In the 45 years since Alice Waters planted French provincial sensibilities in North­ern California soil and launched the North American culinary revolution, appreciation for quality ingredients and insightful sim­plicity has become a global standard for elite cuisine.

But while the doctrine of simplicity is an article of received faith for many, Erik Grem­mer, 42, came to his unique understanding of those principles “quite naturally” as a child in the Netherlands. By age 9, he was collecting recipes from his grandmother. By 13, he was helping out in the kitchen at the local municipal hall. He learned the trade as a teenager at a busy family-run restaurant, hustling lunches to businessmen. Eventu­ally he moved on to a career in hotels and resorts, picking up local knowledge at every exotic, Five-Star stop.

But the best way to understand the mind of Amanyara’s new executive chef isn’t to study his resume or quiz him about the ab­stractions of 21st century haute cuisine. Just follow him through his garden.

Growing food in the Turks and Caicos can be challenging, but the garden Gremmer inherited from a previous chef gives him great excitement. Much of it is indoors, but there are outdoor plots as well, plus plenty of room to expand.

“(Raising crops) is always possible,” he says. “Some places it is just a little bit harder than other places.”

There are seven types of basil here, mixed in among the thyme, rosemary, chives and spring onion. It’s primarily a fresh produce operation, though: Beets, lettuces, tomatoes and corn, plus papaya and other fruits. It’s all supported via a sustainable aquaponics system, so the fish farm at the other end nourishes the garden, while the garden helps feed the fish.

For Gremmer, leading a kitchen at an Aman Resort has been a career goal, and he inherits an impressive operation, with 30 staff members at the central kitchen, plus a chef for every villa. But his vision? There are details – he talks about doing more with sushi, enhancing the pastry offerings, focus­ing on Mediterranean cuisine at the Beach Club – but it all begins here, with expanding the garden, he says.

“I want to take guests to the garden, pick some lettuce, (and) we have a barbecue go­ing there and grill some fish right in front of them. I toss the salad, make the vinaigrette, maybe with a nice glass of rose. That is, for me, a perfect lunch.”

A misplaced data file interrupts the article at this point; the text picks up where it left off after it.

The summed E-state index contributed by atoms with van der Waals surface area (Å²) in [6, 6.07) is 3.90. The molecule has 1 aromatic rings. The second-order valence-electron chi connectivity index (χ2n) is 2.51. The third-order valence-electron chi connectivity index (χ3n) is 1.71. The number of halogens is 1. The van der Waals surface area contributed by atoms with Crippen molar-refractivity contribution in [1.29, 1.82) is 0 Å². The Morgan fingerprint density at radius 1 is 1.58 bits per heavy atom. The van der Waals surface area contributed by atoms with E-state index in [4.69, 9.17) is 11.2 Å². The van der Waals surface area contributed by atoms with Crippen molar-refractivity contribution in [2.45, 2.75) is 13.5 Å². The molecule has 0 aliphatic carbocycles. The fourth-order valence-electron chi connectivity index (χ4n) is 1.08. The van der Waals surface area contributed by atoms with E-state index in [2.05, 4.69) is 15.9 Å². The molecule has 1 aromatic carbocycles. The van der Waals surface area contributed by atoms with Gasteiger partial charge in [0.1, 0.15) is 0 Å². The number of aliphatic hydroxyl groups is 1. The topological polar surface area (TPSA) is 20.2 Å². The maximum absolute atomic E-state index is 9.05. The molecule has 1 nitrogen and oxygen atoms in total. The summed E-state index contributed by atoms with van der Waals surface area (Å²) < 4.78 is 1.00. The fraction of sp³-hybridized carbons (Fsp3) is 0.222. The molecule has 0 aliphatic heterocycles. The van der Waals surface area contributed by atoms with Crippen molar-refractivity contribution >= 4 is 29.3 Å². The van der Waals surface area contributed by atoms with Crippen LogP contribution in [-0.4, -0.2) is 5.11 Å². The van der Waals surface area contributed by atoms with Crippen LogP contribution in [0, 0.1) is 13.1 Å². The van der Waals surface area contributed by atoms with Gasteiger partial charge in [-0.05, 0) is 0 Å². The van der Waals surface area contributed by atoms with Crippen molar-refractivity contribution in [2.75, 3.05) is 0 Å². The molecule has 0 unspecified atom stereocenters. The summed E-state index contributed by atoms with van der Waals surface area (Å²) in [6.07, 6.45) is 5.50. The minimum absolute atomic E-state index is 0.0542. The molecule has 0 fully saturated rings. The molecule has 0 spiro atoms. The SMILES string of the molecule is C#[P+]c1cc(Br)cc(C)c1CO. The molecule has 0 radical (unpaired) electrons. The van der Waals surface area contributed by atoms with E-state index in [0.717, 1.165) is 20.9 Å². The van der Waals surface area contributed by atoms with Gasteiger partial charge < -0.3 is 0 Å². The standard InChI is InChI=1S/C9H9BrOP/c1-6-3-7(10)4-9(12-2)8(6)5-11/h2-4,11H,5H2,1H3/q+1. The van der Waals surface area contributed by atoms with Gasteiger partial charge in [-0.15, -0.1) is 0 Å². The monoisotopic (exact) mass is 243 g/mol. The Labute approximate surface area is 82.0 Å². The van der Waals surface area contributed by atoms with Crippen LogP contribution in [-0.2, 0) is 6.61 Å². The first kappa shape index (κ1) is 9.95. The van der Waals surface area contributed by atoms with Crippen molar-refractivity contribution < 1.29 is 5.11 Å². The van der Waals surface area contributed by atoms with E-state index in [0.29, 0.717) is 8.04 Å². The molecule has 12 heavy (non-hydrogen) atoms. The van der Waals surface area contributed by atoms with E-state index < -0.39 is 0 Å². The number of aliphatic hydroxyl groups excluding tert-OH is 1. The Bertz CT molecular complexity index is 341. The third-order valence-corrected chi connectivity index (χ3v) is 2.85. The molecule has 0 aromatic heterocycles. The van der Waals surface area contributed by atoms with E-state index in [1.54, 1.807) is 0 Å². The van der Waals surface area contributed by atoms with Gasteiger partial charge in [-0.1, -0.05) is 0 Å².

There’s a Dutch practicality to Gremmer’s interpretation (On quality: “If we receive it and it is not good, we make straight away compost out of it”), and he laid the founda­tion for his career in European kitchens from Amsterdam to Sweden. But during resort stops in Vietnam (Six Senses Ninh Van Bay), the Maldives, the Seychelles, Mauritius and Thailand, Gremmer’s culinary perspective shifted East. The combination made him a perfect fit for Amanyara.

“If you ask me what do you like to cook, it would be modern Asian and Mediterranean. And by modern Asian I don’t mean any com­plicated fusion dishes, and also not the typi­cal classic ones like Pad Thai, Sum tam, Beef Randang. But I do my own interpretation of Asian food. So you can have a crab cake with Singapore black pepper sauce.”

For example, his favorite casual lunch is a simple steak sandwich – kicked up with a Yuzo mayonnaise surprise.

“When you see it, it can be anything. But when you taste it, you know it is Asian. Ginger, lemongrass, lime leaf, I like that. Or Szechuan peppers are also fun. ”

That doesn’t mean he’s turned his back on his European heritage. “You don’t get away from the classics,” he said. “That’s important. If those are good, you know the rest is good.”

Gremmer describes himself as “a chef who talks to guests a lot,” and makes a habit of chatting with diners at breakfast, look­ing for ideas for personalized menus – an Aman trademark. Perhaps that’s what best distinguishes his food. Fresh and simple are universal themes now, but how a chef ap­plies what he learns each day is as personal as a fingerprint.

“You can learn from anybody,” he said. “I al­ready told the chefs here, if we have a menu item and you think you can improve it, make it, show me, and if it is better, then it is better.

“I am a strong believer that if you think you are at the top, you don’t go anywhere anymore. All the time I explain this to my kitchen team, never think you are at the top, because then there is only one way you can go, and that is down.”

Bending down to take a closer look at some budding tomatoes, it is clear Gremmer is on his way up.